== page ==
Tuesday, June 26, 2007

You know you live in a small town when...*updated*

Sorry for the long silence. I spent a chunk of last week plus the weekend taking my kids to Marineland and at a reunion with my online mommies group in Niagara Falls. I'll blog about the trip when I have a bit more time and some photos downloaded.

In the meantime, I've been thinking about the advantages of living in a small town where people know you and look out for you. I love the village where I live and I seriously have the best neighbours in the whole world.

You know you live in a small town when...
  • you get a haircut and both the ladies who work at the library, the owner of the bakery, and the cashier at the pharmacy all notice, and compliment you. And one of the librarians even recognizes which of the stylists at the salon is responsible for the cut.
  • while picking your daughters up from daycare, you casually mention to your daycare provider that you're planning on mowing the lawn that evening, and your 4-year-old pipes up with, "Yeah, Jeanette [the school bus driver] says our grass is too long and you should mow it, Mommy." (If Jeanette has so much time on her hands to notice people's lawns, then maybe *she'd* like to come over and mow it is what I'm thinking. And how does she know which house is ours? She picks the kids up at daycare.)
  • your neighbour gets his chain saw out to chop up a large limb of a maple that was blown down in his yard during a storm, and, while you are at the grocery store, decides to take down the dead maple beside your garage for you, just 'cause he's got the chain saw out.
  • another neighbour returns a dolly you've loaned him and the two of you stand looking at the branches of the downed tree and you tell him how you're going to hire someone to run the branches through a chipper and say that you're going to have them take a look at the large dead branch in the adjacent poplar tree and maybe take that down too. And he tells you that he could do it with a buck saw, and you thank him, thinking that he'll do it sometime during the summer and then you come out an hour or so later to turn the hose on to fill the pool up and nearly have a heart attack because he's halfway up the tree sawing away at the dead branch.
  • you call the pharmacy in a panic at ten past six in the evening, hoping it's one of the days that they're open til nine because you have to pick up your prescription before you leave the next morning on vacation, and the pharmacist answers the phone, recognizes your voice, greets you by name, and says that they're closed, but he's doing some inventory so if you come down in the next hour or so he'll give you your prescription.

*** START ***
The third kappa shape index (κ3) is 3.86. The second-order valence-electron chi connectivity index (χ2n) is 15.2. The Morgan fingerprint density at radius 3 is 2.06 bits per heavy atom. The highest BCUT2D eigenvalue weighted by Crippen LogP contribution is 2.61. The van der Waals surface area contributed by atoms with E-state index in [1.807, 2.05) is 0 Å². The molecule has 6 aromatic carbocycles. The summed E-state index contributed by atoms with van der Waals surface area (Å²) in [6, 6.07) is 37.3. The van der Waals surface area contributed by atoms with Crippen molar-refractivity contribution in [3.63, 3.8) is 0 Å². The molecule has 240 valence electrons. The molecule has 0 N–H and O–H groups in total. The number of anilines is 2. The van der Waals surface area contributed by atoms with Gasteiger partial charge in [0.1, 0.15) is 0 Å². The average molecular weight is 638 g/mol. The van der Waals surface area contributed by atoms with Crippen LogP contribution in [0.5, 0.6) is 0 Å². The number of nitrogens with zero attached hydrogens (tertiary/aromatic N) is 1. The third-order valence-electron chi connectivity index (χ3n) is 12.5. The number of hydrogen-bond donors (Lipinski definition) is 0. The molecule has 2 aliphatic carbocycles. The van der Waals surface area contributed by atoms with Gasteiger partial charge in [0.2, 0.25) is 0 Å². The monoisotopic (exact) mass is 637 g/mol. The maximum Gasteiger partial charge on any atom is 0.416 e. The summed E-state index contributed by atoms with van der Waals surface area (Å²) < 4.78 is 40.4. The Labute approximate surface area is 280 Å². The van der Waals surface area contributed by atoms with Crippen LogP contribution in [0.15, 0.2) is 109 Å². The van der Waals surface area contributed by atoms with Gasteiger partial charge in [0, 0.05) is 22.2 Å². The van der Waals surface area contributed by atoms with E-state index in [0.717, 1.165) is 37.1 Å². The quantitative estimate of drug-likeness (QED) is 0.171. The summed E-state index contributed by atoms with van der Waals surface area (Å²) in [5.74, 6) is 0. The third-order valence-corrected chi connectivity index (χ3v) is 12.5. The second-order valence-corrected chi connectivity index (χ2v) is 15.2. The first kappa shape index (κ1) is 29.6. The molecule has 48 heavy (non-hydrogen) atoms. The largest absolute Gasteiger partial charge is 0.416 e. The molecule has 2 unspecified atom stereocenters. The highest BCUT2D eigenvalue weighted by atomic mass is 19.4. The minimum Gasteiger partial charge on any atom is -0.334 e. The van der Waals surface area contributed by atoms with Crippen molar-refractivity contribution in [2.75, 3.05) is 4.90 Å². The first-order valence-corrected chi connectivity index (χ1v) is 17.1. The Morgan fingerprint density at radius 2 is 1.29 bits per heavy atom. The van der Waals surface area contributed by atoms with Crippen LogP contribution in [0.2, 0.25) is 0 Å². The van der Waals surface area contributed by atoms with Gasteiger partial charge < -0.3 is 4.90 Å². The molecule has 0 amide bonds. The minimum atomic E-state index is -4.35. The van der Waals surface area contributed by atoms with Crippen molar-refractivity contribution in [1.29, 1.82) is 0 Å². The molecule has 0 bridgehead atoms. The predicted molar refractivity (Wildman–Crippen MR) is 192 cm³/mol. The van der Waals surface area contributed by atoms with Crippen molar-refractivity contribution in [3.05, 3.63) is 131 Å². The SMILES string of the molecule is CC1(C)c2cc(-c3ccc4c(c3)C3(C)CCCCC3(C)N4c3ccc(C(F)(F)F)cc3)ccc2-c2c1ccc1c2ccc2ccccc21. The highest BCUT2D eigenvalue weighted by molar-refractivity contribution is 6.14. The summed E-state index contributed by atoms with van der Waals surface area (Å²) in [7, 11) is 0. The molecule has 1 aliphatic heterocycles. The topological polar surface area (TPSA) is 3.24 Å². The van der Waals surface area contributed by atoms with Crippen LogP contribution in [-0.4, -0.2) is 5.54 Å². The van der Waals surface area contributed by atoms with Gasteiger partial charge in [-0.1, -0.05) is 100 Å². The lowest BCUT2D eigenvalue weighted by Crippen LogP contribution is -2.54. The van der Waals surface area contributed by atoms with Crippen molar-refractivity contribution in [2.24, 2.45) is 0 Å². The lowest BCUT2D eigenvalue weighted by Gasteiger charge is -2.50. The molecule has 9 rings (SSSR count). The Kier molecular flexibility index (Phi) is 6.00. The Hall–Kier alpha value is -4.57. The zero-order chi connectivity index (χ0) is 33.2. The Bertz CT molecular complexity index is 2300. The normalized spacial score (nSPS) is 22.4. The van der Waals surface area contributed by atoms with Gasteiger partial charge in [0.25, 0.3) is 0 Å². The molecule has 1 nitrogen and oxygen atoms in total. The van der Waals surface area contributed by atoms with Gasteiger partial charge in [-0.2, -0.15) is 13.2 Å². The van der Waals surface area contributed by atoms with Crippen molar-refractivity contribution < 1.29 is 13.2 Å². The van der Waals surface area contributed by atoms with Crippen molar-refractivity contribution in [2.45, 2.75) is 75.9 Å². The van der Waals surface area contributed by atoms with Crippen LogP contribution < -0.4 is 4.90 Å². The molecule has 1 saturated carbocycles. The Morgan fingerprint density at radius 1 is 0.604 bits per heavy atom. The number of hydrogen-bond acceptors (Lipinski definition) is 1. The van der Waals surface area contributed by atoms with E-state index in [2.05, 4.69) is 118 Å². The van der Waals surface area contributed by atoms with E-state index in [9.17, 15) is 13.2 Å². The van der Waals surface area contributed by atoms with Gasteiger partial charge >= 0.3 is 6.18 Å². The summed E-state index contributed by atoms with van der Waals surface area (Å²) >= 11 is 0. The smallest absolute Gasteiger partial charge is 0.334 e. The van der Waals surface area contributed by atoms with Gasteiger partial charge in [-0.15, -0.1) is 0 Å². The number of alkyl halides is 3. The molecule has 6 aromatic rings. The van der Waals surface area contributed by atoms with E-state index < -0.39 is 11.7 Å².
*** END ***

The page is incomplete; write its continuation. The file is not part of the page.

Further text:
• you leave on vacation with the remains of the maple tree plus the limb from the poplar still on the ground because it turns out that hiring someone to chip it is too expensive, and you've decided that you'll deal with it yourself when you get home, sawing it and bundling it for yard waste pickup, but when you get home, someone has not only gotten rid of the branches, but has mowed the long grass the branches were lying on.

  • you run into the mother of one of your daughter's friends at the local farmers' market, and start to tell her about your older daughter's bout with strep throat, but she's already heard about it from her daughter, who heard about it from Jeanette the school bus driver.
Big cities are fine, and I've had fun and excitement living in Toronto and Ottawa, but there's nothing like living in a small town for feeling safe and secure.


It turns out that my neighbour behind me, the one who took down the tree for me, talked the tree people who came to take down the rest of his maple tree into chipping my branches for roughly one third of the cost that they'd quoted me. So I ended up having a possibly dangerous dead tree removed and cleaned up for $50. And it was the tree-climbing neighbour who mowed the long spot in the lawn where the branches had been. Too bad, I was hoping it had been Jeanette.


  1. I love living in our small town. Your's sounds a lot bigger than ours though. We don't have a bakery, pharmacy, or grocery store here. You have to drive 16 miles to the next town for that kind of stuff. I do love the way that neighbors all look out for each other.

  2. I'll take living in a small town, but NOT the one I grew up in where everyone knows every little detail of your life. Having people be familiar and friendly is one thing, but too involved an nosey is completely another. And trust me, my hometown is nosey!

  3. Anonymous5:42 PM

    I love my small town. You are so right, and yours sounds great! But mostly, I'd love to be able to use the word "village". Of course, if I tried using the word "village" here I'd be laughed out of town. :-)

  4. Stacy - the village is really small. "Downtown" there's a post office, a general store, a tiny strip mall with an LCBO (liquor and beer), a small bakery, a hair salon, a tiny pharmacy (more of a drug store really) and a pizza joint. There's also a Chinese takeout place and another salon. I have to drive 15 km or so to Stittsville to do groceries.

    Alissa - although we've been officially amalgamated and are part of Ottawa, we are still the Village of Carp, as it says on all the signs leading into town.